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CNN's Sobering Docuseries 1968 Shows Just How Much America Hasn't Changed

TV Reviews 1968: The Year That Changed America
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CNN's Sobering Docuseries <i>1968</i> Shows Just How Much America <i>Hasn't</i> Changed

Hi, Paste’s unofficial-official Doomsday Correspondent here with your update on wars, riots, climate change, drug cartels, genocidal despots, police crackdowns, true crime, fake crime and a panoply of really satisfactory answers to the question, “So, why did the Maya abandon their cities and vanish?”

Maybe they saw what I keep seeing? That we are caught in a time-loop worthy of Benedict Cumberbatch in a levitating cloak? That we keep thinking “this has never happened before,” even though the evidence is right in front of us that the same things happen again and again and we do not learn from them? Bobby Kennedy seemed to get that. Of course, he was assassinated in 1968. Dr. Martin Luther King, Jr. seemed to get that. But he was assassinated in 1968, too.

Arguably, CNN’s new docuseries, executive produced by Tom Hanks, Gary Goetzman and Mark Herzog, should be called 1968: The Year That Didn’t Change America Nearly Enough. But it’s a very engaging and panoramic (and frequently very, very sad) look at what happened that year. A lot happened. A lot.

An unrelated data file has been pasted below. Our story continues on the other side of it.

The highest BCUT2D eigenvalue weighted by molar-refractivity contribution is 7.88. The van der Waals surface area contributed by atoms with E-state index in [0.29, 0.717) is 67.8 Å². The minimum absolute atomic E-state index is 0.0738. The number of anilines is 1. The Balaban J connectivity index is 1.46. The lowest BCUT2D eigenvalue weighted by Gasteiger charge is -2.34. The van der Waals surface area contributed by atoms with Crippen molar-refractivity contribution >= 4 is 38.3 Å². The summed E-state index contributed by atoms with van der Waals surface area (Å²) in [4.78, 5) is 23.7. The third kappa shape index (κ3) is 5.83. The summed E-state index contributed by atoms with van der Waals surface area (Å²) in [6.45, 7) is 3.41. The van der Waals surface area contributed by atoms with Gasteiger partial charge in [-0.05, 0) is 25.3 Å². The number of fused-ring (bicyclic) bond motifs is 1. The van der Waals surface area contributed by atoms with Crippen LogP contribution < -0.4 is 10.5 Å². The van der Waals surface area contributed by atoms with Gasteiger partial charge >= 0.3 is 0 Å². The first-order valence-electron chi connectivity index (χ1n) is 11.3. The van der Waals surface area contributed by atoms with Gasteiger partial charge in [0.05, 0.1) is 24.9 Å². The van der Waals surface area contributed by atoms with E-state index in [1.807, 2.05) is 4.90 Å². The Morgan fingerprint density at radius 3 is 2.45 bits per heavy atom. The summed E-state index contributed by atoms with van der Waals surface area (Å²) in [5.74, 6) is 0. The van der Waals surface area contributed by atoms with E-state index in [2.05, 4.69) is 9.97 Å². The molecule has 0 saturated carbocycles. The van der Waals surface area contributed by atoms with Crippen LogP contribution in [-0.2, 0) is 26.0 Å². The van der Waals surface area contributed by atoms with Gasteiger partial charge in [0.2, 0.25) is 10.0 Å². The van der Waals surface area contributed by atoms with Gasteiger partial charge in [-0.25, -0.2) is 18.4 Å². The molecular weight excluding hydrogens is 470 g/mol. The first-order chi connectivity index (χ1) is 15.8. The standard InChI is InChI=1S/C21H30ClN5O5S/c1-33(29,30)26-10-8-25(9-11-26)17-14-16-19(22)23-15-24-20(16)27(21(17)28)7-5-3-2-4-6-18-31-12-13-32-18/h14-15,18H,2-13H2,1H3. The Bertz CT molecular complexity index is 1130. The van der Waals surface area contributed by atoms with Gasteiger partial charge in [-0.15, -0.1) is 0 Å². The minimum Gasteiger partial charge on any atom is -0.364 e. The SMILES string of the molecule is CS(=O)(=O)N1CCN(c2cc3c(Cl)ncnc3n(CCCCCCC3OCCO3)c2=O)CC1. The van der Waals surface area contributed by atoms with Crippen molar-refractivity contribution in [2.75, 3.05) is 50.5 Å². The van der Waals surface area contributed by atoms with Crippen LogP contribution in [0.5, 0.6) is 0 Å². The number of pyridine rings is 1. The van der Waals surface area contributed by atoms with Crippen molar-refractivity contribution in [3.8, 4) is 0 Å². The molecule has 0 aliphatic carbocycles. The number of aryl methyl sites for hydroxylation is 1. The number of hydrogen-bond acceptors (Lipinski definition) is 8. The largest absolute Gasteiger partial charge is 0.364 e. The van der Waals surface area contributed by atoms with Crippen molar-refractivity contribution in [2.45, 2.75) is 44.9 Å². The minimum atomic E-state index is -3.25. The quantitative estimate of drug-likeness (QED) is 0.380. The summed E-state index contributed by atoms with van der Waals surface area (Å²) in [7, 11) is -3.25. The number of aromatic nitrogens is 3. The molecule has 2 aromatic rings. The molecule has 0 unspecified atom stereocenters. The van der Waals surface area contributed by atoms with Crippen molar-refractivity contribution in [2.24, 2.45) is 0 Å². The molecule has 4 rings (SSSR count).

“Winter” tracks the escalating protests against the Vietnam War in the wake of the Tet Offensive. The sanitation workers’ strike in Memphis. The frustrations of Lyndon B. Johnson and the rising voice of Robert Kennedy. Student strikes. Johnson’s announcement that he would not seek another term. “Spring” tracks the last days of the life of MLK before his murder in Memphis, and Bobby Kennedy’s remarkable speech that night; the burning of draft cards (marchers in the streets carrying banners saying “Resist”; the race for the Democratic nomination; Bobby Kennedy’s propulsion into the farm workers’ rights movement in California and his fatal exit through the Ambassador Hotel kitchen on the night he wins. “Summer” shows the fall of Eugene McCarthy (probably from survivor’s guilt) and the embarrassing debacle of the Democratic Convention in Chicago and the rise of Richard Nixon. It also weaves in the women’s movement and the eerie presence of a drama-queen ragemonster named George Wallace who uses “four-letter words” to incite even greater chaos among the left and attempts to get Colonel Sanders (yes, that Colonel Sanders) as a running mate. “Fall” touches on the Apollo moon landing, the Mexico City Olympics and the protest thereof by Black athletes, and the ongoing quest to take control of the tailspin of the war in Vietnam. Annnnnd the play by Nixon to decide the election for the Democrats by announcing a ceasefire in Vietnam, and Nixon’s sending an agitator into the peace talks to dissuade the ambassador and waiting for the “better” deal he’d get if Nixon won. It ends with the Apollo 8 crew reading the Book of Genesis while orbiting the moon on Christmas Eve, and a sudden swell of hope.